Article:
The ANSI 05.1 standard lists 25 native tree species that exhibit the physical and mechanical properties that allow approval for utility pole use. Six of these species account for 90 percent of the poles used in the United States. Four of these are in the Southern Pine group and include loblolly, longleaf, shortleaf and slash. The other two species are Douglas-fir and western red cedar that are predominantly used as the large Class H transmission poles.
ANSI specifications list criteria for pole acceptance in the four categories of shape, growth characteristics, naturally occurring defects and processing defects. Shape is the circumference taper of a pole. The largest percentage of Class 5 poles are made from Southern Pine that has an ANSi spec of no more than 0.25 inch circumference taper per foot of pole length. Growth characteristics include knots, rate of growth and compression. Processing defects include splits, checks and mechanical damage.
Southern Pine logs used for utilitly poles are debarked, steam cured and then treated with a wood preservative. The final manufacture step is to evaluate the poles to see if they meet ANSI specifications. To be accepted, Class 5 poles must withstand fiber stress of 8,000 pounds per square inch.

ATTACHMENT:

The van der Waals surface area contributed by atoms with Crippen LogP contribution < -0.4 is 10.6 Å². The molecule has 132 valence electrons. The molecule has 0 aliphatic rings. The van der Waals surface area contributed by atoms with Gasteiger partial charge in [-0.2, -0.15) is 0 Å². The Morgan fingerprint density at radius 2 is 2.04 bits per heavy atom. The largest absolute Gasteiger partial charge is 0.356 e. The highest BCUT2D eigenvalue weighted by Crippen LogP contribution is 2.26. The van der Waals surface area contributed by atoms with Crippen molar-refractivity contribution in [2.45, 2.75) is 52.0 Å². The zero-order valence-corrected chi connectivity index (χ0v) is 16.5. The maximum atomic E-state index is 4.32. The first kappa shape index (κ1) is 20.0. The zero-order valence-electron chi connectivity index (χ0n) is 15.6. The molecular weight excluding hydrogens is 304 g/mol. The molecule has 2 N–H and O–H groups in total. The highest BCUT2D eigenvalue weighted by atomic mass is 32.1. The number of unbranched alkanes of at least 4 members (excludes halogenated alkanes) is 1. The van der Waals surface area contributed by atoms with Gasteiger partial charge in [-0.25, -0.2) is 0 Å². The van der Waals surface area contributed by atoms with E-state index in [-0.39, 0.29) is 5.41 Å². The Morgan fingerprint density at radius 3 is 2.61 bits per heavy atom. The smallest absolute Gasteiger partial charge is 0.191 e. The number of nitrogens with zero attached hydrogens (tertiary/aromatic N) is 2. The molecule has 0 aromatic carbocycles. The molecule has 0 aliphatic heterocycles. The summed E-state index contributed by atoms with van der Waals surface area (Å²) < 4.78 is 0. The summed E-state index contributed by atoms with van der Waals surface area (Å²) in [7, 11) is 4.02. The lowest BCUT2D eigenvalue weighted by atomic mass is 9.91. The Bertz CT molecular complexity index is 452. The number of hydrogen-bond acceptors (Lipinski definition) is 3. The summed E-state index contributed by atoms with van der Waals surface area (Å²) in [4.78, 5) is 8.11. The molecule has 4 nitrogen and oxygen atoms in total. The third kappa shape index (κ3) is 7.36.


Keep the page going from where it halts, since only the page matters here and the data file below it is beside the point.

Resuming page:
Length and Class
ANSI standards require that Class 5 poles have a minimum 19-inch pole-top circumference. At six feet from the pole butt the minimum circumference has to be 23 inches for 20-foot poles, 25.5 inches for 25-foot, 27.5 for 30-foot, 29 inches for 35-foot, 31 inches for 40-foot, 32.5 inches for 55-foot and 34 inches for 50-foot.
The ANSI standard requires that all pole classes bear markings that include the supplier's code or trademark, the plant where the pole was treated with preservative, year of treatment, pole species, preservative used and circumference class and length.